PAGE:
A two-mile stretch of Jefferson is targeted for a $4.2 million makeover to help increase transportation options in the heart of Memphis.
The goal is to move "Downtown, the Medical District, and Midtown together," according to the project's page on the city of Memphis website. To get there, city leaders are asking for opinions through an "inclusive process of engagement" to transform the street between Front and Cleveland.
"Better Jefferson will provide safety and mobility improvements for all users along this important corridor, whether walking, bicycling, accessing public transit, or driving," reads the city's page on the project. "In addition to resurfacing and striping, proposed improvements include sidewalk and (Americans with Disabilities Act — ADA) upgrades, enhanced pedestrian crossings, traffic signal modernizations, bicycle facilities, traffic calming, and landscaping elements."
- City of Memphis
- An artist’s rendering of what an improved Jefferson could look like
Nearly 60 people showed for a public input session recently that included a presentation on Better Jefferson from Kimley-Horn, the firm contracted to make changes along the two-mile stretch of road.
Better Jefferson would get rid of the "slip lane" by Regional One Health. The small strip of curving asphalt makes it easier for motorists to turn at the light but breaks up the sidewalk for pedestrians. In 2018, StreetsBlog USA said slip lanes are "very dangerous for pedestrians. Slip lanes don't belong in cities."
The project will also include "protected intersections" that merge bike lanes into traffic lanes, changing some Memphis Area Transportation Authority stops for efficiency, and those ADA upgrades. The plan would also introduce two-way bike lanes on the north side of Jefferson leading through the Regional One Health complex. The $4.2 million dollar upgrade has a start date of early 2022.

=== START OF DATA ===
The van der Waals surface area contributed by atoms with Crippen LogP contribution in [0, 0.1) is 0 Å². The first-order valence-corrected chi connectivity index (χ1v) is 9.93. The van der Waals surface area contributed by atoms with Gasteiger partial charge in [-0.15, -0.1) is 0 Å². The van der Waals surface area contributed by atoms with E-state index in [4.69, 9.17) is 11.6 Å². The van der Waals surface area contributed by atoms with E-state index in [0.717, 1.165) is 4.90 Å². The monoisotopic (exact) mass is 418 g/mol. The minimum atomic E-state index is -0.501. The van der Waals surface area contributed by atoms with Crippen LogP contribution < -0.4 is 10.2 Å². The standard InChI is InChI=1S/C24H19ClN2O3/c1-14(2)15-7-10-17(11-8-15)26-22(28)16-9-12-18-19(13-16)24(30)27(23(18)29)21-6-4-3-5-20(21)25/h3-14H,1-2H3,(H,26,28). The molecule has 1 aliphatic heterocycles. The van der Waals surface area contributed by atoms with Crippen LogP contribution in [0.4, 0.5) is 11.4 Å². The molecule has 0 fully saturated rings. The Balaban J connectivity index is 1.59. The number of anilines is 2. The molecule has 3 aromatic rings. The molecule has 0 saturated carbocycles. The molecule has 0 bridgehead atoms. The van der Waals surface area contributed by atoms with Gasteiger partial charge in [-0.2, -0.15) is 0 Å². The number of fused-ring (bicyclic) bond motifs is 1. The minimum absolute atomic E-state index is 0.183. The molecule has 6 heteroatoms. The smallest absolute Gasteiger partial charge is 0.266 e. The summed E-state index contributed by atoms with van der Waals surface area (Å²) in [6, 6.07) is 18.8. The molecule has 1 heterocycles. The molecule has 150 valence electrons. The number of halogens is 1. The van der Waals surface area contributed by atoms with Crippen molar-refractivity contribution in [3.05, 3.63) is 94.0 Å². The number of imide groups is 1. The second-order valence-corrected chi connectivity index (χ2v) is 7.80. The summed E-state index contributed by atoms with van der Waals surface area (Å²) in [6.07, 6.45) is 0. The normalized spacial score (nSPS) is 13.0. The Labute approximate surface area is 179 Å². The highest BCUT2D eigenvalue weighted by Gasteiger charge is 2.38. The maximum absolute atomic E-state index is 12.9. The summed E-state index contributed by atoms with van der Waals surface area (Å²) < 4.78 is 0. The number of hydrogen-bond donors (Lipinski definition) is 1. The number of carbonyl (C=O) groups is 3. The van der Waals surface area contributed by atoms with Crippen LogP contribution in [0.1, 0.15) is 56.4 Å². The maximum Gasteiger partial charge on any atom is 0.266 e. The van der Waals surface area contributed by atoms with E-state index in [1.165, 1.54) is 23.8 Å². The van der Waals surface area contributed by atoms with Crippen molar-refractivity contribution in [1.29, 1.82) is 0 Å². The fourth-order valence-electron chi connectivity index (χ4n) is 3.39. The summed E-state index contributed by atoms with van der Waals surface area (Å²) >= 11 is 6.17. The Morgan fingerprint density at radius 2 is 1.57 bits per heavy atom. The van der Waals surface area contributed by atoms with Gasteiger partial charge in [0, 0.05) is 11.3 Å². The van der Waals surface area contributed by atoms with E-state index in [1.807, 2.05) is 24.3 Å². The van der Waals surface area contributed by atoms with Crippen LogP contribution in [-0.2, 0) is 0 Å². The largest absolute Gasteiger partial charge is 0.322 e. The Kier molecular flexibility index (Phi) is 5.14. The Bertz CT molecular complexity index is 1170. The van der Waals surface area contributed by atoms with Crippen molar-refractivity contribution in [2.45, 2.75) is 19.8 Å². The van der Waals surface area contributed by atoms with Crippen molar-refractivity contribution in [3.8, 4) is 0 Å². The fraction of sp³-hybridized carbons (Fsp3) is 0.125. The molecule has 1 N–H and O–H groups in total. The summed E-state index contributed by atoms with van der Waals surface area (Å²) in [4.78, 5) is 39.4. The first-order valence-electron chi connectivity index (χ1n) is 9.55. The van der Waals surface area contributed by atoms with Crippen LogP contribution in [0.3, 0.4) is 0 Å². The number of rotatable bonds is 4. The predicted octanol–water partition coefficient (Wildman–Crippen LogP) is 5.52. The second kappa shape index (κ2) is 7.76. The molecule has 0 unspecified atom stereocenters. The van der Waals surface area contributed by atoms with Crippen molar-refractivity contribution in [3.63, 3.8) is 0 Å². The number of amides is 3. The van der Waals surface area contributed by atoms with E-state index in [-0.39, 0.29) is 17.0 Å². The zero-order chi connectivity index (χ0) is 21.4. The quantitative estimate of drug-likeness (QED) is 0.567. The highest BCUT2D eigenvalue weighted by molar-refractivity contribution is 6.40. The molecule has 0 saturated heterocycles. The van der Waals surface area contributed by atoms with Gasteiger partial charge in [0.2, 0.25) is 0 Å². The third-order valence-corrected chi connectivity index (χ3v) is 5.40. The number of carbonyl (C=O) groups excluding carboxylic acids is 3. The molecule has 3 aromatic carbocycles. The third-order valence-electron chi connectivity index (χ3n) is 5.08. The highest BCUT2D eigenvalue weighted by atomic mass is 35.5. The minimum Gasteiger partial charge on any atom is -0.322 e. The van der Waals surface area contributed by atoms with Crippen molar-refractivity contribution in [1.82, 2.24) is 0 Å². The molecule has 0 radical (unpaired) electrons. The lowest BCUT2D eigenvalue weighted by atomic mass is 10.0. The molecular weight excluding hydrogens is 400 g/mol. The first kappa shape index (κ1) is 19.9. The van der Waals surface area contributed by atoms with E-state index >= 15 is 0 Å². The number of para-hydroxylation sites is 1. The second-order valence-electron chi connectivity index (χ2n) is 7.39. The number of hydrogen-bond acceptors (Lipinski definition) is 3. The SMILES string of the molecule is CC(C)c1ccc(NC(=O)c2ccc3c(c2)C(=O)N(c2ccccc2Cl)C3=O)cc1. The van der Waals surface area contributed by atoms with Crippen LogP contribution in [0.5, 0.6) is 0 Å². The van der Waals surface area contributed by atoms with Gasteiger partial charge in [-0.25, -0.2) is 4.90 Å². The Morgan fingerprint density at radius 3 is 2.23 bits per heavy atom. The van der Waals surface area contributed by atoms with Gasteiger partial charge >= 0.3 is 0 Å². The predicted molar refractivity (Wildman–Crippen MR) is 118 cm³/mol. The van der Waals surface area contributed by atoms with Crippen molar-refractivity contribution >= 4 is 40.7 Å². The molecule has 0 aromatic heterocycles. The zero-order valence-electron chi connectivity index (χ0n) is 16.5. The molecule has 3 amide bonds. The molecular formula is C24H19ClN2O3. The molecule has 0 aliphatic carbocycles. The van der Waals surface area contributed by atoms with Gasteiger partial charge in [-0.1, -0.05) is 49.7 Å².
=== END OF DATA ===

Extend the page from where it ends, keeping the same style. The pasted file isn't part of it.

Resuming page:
Commute Options Memphis (COM) has been banging the drum for projects just like Better Jefferson for some time now. Sylvia Crum, COM's project manager, says these projects are about more than new paint on streets.
"The crux of our mission comes from thinking about air quality, thinking about congestion, and how we can improve that by decreasing single occupancy trips," said Crum.
COM has been around since 2016 and is funded through the Congestion Mitigation and Air Quality grant. The group's work centers around improving traffic flow and general environmental health of the city. Specifically, they work to inform Memphians on ways they can better utilize the city's bike routes and commuting options.
"[There] can be a lot of considerations and barriers for some," Crum said. "When you are in the mindset of 'I've got to get out the door, I don't know how I am going to carry all my things if I didn't have my car,' the thought of using a different method to get to work can seem daunting."
Though Memphis has a way to go in terms of catching up to other cities in the U.S., Crum said the Better Jefferson Project is a step in the right direction.
"I hope that projects like the Better Jefferson are a way for all of us, all of the players and stakeholders, to work together and see what happens when we make our streets more liveable and safer for all of the users of the road," Crum said.Memphians can find more information and leave comments on the project here.